Governments in both cities have thus been actively taking measures in recent years in efforts to rein in runaway property prices and make housing more affordable. One city however, seems to have a more successful tale to tell.
Consider Singapore first. The government has adopted various property-cooling measures,one of them primarily being that of Additional Buyer's Stamp Duty ("ABSD"). ABSD was first introduced on 7 December 2011 to cool the residential market, and was subsequently revised upwards at the start of 2013 due to the further acceleration in the escalation of the price of residential properties. For those unfamiliar, ABSD is an extra cost that property-buyers have to fork out, depending on the number of properties they already hold. It can add as much as an additional 15% to the purchase price for foreign buyers and Singaporeans with more than one property.
Another measure implemented was the Total Debt Servicing Ratio ("TDSR"). This aims to ensure that buyers' monthly debt payments do not exceed 60% of their income, consequently also limiting the home loan quantum, this 60% includes monthly repayments for all debts including credit card and car loans.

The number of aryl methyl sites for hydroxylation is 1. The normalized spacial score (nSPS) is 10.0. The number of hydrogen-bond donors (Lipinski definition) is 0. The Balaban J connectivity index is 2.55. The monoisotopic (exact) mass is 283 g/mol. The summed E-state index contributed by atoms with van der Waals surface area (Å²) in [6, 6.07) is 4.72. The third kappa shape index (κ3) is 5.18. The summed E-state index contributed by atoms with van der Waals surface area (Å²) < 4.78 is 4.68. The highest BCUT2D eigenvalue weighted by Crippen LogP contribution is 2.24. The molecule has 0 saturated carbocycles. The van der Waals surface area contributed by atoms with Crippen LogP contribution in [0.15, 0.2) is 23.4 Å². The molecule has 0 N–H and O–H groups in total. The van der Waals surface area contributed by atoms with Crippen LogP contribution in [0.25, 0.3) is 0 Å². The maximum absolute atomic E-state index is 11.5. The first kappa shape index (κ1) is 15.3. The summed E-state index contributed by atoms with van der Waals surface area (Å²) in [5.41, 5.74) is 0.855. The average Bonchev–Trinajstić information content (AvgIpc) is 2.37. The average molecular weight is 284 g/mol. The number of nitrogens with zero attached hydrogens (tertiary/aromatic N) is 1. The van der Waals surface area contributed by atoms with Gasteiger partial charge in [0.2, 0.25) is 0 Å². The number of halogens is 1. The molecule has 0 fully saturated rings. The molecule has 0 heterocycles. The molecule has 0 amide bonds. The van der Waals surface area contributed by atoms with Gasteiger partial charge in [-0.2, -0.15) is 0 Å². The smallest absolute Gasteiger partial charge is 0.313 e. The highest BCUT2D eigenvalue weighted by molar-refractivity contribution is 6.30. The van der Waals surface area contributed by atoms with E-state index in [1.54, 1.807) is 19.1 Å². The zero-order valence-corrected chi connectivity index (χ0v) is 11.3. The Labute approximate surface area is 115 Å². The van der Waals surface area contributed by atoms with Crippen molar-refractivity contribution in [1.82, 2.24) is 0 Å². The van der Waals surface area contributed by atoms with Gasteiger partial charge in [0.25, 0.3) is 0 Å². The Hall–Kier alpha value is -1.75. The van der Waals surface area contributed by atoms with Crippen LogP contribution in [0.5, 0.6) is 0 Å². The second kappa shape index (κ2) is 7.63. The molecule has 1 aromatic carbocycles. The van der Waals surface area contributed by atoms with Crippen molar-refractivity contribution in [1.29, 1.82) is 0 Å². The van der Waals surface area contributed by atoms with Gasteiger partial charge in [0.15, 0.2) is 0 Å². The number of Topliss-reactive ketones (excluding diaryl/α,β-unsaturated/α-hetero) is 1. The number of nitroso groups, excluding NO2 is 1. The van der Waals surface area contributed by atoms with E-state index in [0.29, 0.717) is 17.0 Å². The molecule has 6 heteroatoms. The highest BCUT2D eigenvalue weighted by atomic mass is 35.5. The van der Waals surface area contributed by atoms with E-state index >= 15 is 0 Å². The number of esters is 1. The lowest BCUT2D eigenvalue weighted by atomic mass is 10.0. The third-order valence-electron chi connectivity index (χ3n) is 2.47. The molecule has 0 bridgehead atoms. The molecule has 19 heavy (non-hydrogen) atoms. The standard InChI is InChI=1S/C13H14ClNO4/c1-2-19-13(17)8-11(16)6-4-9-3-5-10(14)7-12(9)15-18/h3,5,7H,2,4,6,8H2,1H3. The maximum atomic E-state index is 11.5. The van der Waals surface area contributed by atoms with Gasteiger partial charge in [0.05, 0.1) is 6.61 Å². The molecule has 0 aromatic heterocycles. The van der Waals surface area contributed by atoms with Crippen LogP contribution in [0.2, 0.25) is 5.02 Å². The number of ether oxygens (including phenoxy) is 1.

Such measures seem to have been effective, with the property price index in Singapore falling around 11% from the peak in the third quarter of 2013 through the end of 2016.Such bullish statistics were echoed, albeit more reservedly, in a statement by the Monetary Authority of Singapore ("MAS")chief Ravi Menon, that such measures taken have made a fair amount of progress towards stabilizing the market.
The Hong Kong government also uses stamp duty as a key defense in the fight against rising property prices. A Special Stamp Duty ("SSD") was introduced in 2012, around the same time Singapore introduced their ABSD scheme. The regime was subsequently amended in February 2013 to include an imposition of double stamp duty for non-first-time buyers,which meant that second-home purchasers would have to pay up to 8.5% stamp duty, compared to a previous 4.25%. Buyers have remained undeterred despite such measures, with secondary home prices surging almost 40% between 2012 (where the stamp duty regime was first implemented) and 2016.